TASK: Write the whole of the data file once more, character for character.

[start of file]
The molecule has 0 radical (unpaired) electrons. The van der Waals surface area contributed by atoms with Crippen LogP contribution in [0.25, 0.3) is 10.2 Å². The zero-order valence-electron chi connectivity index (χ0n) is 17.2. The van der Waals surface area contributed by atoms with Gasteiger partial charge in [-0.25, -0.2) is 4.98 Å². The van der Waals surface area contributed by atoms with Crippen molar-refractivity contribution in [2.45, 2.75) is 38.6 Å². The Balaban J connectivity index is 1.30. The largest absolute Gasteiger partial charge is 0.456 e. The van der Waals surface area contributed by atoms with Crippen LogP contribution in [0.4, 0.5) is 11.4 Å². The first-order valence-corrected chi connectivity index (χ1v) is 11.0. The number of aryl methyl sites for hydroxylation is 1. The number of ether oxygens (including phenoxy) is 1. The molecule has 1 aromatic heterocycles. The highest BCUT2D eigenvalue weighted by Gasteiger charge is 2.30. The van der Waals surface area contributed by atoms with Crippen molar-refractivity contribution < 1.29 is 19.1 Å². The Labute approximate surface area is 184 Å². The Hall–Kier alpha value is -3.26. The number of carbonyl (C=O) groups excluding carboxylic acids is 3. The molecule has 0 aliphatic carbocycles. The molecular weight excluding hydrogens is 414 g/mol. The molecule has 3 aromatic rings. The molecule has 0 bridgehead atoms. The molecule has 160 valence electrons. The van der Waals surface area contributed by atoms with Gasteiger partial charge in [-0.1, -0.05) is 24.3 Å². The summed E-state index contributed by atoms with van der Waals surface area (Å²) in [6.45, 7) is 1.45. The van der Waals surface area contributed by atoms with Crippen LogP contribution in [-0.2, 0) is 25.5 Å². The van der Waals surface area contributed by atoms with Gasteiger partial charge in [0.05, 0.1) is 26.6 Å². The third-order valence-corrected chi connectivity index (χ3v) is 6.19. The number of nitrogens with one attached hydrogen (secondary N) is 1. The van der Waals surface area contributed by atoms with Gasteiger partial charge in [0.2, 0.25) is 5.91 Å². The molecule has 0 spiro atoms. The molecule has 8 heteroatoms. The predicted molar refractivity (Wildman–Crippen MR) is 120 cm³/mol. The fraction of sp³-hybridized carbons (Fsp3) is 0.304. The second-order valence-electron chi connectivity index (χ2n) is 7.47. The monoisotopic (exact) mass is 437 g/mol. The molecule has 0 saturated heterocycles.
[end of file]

The molecule has 0 radical (unpaired) electrons. The van der Waals surface area contributed by atoms with Crippen LogP contribution in [0.25, 0.3) is 10.2 Å². The zero-order valence-electron chi connectivity index (χ0n) is 17.2. The van der Waals surface area contributed by atoms with Gasteiger partial charge in [-0.25, -0.2) is 4.98 Å². The van der Waals surface area contributed by atoms with Crippen molar-refractivity contribution in [2.45, 2.75) is 38.6 Å². The Balaban J connectivity index is 1.30. The largest absolute Gasteiger partial charge is 0.456 e. The van der Waals surface area contributed by atoms with Crippen LogP contribution in [0.4, 0.5) is 11.4 Å². The first-order valence-corrected chi connectivity index (χ1v) is 11.0. The number of aryl methyl sites for hydroxylation is 1. The number of ether oxygens (including phenoxy) is 1. The molecule has 1 aromatic heterocycles. The highest BCUT2D eigenvalue weighted by Gasteiger charge is 2.30. The van der Waals surface area contributed by atoms with Crippen molar-refractivity contribution < 1.29 is 19.1 Å². The Labute approximate surface area is 184 Å². The Hall–Kier alpha value is -3.26. The number of carbonyl (C=O) groups excluding carboxylic acids is 3. The molecule has 0 aliphatic carbocycles. The molecular weight excluding hydrogens is 414 g/mol. The molecule has 3 aromatic rings. The molecule has 0 bridgehead atoms. The molecule has 160 valence electrons. The van der Waals surface area contributed by atoms with Gasteiger partial charge in [-0.1, -0.05) is 24.3 Å². The summed E-state index contributed by atoms with van der Waals surface area (Å²) in [6.45, 7) is 1.45. The van der Waals surface area contributed by atoms with Crippen LogP contribution in [-0.2, 0) is 25.5 Å². The van der Waals surface area contributed by atoms with Gasteiger partial charge in [0.05, 0.1) is 26.6 Å². The third-order valence-corrected chi connectivity index (χ3v) is 6.19. The number of nitrogens with one attached hydrogen (secondary N) is 1. The van der Waals surface area contributed by atoms with Gasteiger partial charge in [0.2, 0.25) is 5.91 Å². The molecule has 0 spiro atoms. The molecule has 8 heteroatoms. The predicted molar refractivity (Wildman–Crippen MR) is 120 cm³/mol. The fraction of sp³-hybridized carbons (Fsp3) is 0.304. The second-order valence-electron chi connectivity index (χ2n) is 7.47. The monoisotopic (exact) mass is 437 g/mol. The molecule has 0 saturated heterocycles.